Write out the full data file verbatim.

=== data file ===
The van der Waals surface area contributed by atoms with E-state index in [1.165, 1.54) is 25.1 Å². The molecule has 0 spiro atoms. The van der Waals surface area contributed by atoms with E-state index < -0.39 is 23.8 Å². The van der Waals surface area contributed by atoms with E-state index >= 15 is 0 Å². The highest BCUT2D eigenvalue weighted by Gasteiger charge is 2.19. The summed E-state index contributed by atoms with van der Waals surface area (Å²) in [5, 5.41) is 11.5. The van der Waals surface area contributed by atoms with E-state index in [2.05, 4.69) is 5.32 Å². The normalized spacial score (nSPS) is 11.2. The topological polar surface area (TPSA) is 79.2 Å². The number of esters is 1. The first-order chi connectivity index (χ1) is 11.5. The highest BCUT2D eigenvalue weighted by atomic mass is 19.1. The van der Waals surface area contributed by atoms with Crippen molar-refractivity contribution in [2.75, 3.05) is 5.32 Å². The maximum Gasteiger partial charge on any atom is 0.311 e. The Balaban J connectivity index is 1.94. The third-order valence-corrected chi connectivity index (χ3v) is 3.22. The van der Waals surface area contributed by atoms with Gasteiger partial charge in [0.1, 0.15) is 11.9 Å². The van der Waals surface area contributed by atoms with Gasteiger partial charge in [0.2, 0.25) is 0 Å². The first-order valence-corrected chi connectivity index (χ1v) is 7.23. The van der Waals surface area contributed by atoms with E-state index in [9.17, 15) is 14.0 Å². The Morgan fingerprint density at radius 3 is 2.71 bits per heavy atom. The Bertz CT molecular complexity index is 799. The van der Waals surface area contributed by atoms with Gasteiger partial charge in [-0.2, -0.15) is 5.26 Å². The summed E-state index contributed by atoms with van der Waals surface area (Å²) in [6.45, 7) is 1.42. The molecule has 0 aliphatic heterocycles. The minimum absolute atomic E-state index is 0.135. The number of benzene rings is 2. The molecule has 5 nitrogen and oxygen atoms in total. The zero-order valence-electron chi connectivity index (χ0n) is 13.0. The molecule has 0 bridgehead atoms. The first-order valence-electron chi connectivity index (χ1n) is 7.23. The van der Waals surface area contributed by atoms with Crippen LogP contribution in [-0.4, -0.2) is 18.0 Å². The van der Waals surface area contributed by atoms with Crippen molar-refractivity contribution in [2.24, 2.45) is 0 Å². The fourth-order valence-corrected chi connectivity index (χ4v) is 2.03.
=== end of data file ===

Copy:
The van der Waals surface area contributed by atoms with E-state index in [1.165, 1.54) is 25.1 Å². The molecule has 0 spiro atoms. The van der Waals surface area contributed by atoms with E-state index < -0.39 is 23.8 Å². The van der Waals surface area contributed by atoms with E-state index >= 15 is 0 Å². The highest BCUT2D eigenvalue weighted by Gasteiger charge is 2.19. The summed E-state index contributed by atoms with van der Waals surface area (Å²) in [5, 5.41) is 11.5. The van der Waals surface area contributed by atoms with E-state index in [2.05, 4.69) is 5.32 Å². The normalized spacial score (nSPS) is 11.2. The topological polar surface area (TPSA) is 79.2 Å². The number of esters is 1. The first-order chi connectivity index (χ1) is 11.5. The highest BCUT2D eigenvalue weighted by atomic mass is 19.1. The van der Waals surface area contributed by atoms with Crippen molar-refractivity contribution in [2.75, 3.05) is 5.32 Å². The maximum Gasteiger partial charge on any atom is 0.311 e. The Balaban J connectivity index is 1.94. The third-order valence-corrected chi connectivity index (χ3v) is 3.22. The van der Waals surface area contributed by atoms with Gasteiger partial charge in [0.1, 0.15) is 11.9 Å². The van der Waals surface area contributed by atoms with Gasteiger partial charge in [0.2, 0.25) is 0 Å². The first-order valence-corrected chi connectivity index (χ1v) is 7.23. The van der Waals surface area contributed by atoms with E-state index in [9.17, 15) is 14.0 Å². The Morgan fingerprint density at radius 3 is 2.71 bits per heavy atom. The Bertz CT molecular complexity index is 799. The van der Waals surface area contributed by atoms with Gasteiger partial charge in [-0.2, -0.15) is 5.26 Å². The summed E-state index contributed by atoms with van der Waals surface area (Å²) in [6.45, 7) is 1.42. The molecule has 0 aliphatic heterocycles. The minimum absolute atomic E-state index is 0.135. The number of benzene rings is 2. The molecule has 5 nitrogen and oxygen atoms in total. The zero-order valence-electron chi connectivity index (χ0n) is 13.0. The molecule has 0 bridgehead atoms. The first-order valence-electron chi connectivity index (χ1n) is 7.23. The van der Waals surface area contributed by atoms with Crippen LogP contribution in [-0.4, -0.2) is 18.0 Å². The van der Waals surface area contributed by atoms with Crippen molar-refractivity contribution in [2.24, 2.45) is 0 Å². The fourth-order valence-corrected chi connectivity index (χ4v) is 2.03.